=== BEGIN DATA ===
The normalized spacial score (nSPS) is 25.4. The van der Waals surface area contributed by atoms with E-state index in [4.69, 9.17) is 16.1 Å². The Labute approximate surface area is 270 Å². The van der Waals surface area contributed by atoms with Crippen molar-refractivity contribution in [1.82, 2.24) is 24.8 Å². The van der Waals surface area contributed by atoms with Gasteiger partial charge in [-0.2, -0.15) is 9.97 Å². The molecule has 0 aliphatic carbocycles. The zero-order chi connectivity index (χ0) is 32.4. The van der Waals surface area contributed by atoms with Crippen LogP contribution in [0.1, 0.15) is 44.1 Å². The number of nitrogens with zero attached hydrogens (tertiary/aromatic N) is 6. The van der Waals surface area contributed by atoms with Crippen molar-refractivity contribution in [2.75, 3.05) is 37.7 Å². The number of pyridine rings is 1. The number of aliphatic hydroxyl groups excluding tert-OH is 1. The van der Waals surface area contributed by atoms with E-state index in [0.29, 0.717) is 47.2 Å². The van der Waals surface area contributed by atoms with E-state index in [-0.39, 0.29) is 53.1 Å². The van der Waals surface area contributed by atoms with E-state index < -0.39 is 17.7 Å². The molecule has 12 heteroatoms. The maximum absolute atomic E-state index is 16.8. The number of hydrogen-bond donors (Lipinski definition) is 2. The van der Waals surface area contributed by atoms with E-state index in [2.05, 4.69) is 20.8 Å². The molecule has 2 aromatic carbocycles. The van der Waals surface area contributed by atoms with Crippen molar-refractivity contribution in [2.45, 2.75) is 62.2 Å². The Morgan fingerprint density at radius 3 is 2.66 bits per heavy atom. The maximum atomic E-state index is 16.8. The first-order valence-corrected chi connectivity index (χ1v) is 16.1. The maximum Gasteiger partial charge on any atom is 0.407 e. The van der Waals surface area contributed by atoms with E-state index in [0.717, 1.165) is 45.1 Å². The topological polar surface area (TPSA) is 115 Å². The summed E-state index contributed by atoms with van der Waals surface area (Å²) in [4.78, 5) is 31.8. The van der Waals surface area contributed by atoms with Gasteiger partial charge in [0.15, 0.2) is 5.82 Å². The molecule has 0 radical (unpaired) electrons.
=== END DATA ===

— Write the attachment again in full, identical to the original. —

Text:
The normalized spacial score (nSPS) is 25.4. The van der Waals surface area contributed by atoms with E-state index in [4.69, 9.17) is 16.1 Å². The Labute approximate surface area is 270 Å². The van der Waals surface area contributed by atoms with Crippen molar-refractivity contribution in [1.82, 2.24) is 24.8 Å². The van der Waals surface area contributed by atoms with Gasteiger partial charge in [-0.2, -0.15) is 9.97 Å². The molecule has 0 aliphatic carbocycles. The zero-order chi connectivity index (χ0) is 32.4. The van der Waals surface area contributed by atoms with Crippen LogP contribution in [0.1, 0.15) is 44.1 Å². The number of nitrogens with zero attached hydrogens (tertiary/aromatic N) is 6. The van der Waals surface area contributed by atoms with Crippen molar-refractivity contribution in [2.75, 3.05) is 37.7 Å². The number of pyridine rings is 1. The number of aliphatic hydroxyl groups excluding tert-OH is 1. The van der Waals surface area contributed by atoms with E-state index in [0.29, 0.717) is 47.2 Å². The van der Waals surface area contributed by atoms with E-state index in [-0.39, 0.29) is 53.1 Å². The van der Waals surface area contributed by atoms with E-state index < -0.39 is 17.7 Å². The molecule has 12 heteroatoms. The maximum absolute atomic E-state index is 16.8. The number of hydrogen-bond donors (Lipinski definition) is 2. The van der Waals surface area contributed by atoms with E-state index in [2.05, 4.69) is 20.8 Å². The molecule has 2 aromatic carbocycles. The van der Waals surface area contributed by atoms with Crippen molar-refractivity contribution in [2.45, 2.75) is 62.2 Å². The Morgan fingerprint density at radius 3 is 2.66 bits per heavy atom. The maximum atomic E-state index is 16.8. The first-order valence-corrected chi connectivity index (χ1v) is 16.1. The maximum Gasteiger partial charge on any atom is 0.407 e. The van der Waals surface area contributed by atoms with E-state index in [0.717, 1.165) is 45.1 Å². The topological polar surface area (TPSA) is 115 Å². The summed E-state index contributed by atoms with van der Waals surface area (Å²) in [4.78, 5) is 31.8. The van der Waals surface area contributed by atoms with Gasteiger partial charge in [0.15, 0.2) is 5.82 Å². The molecule has 0 radical (unpaired) electrons.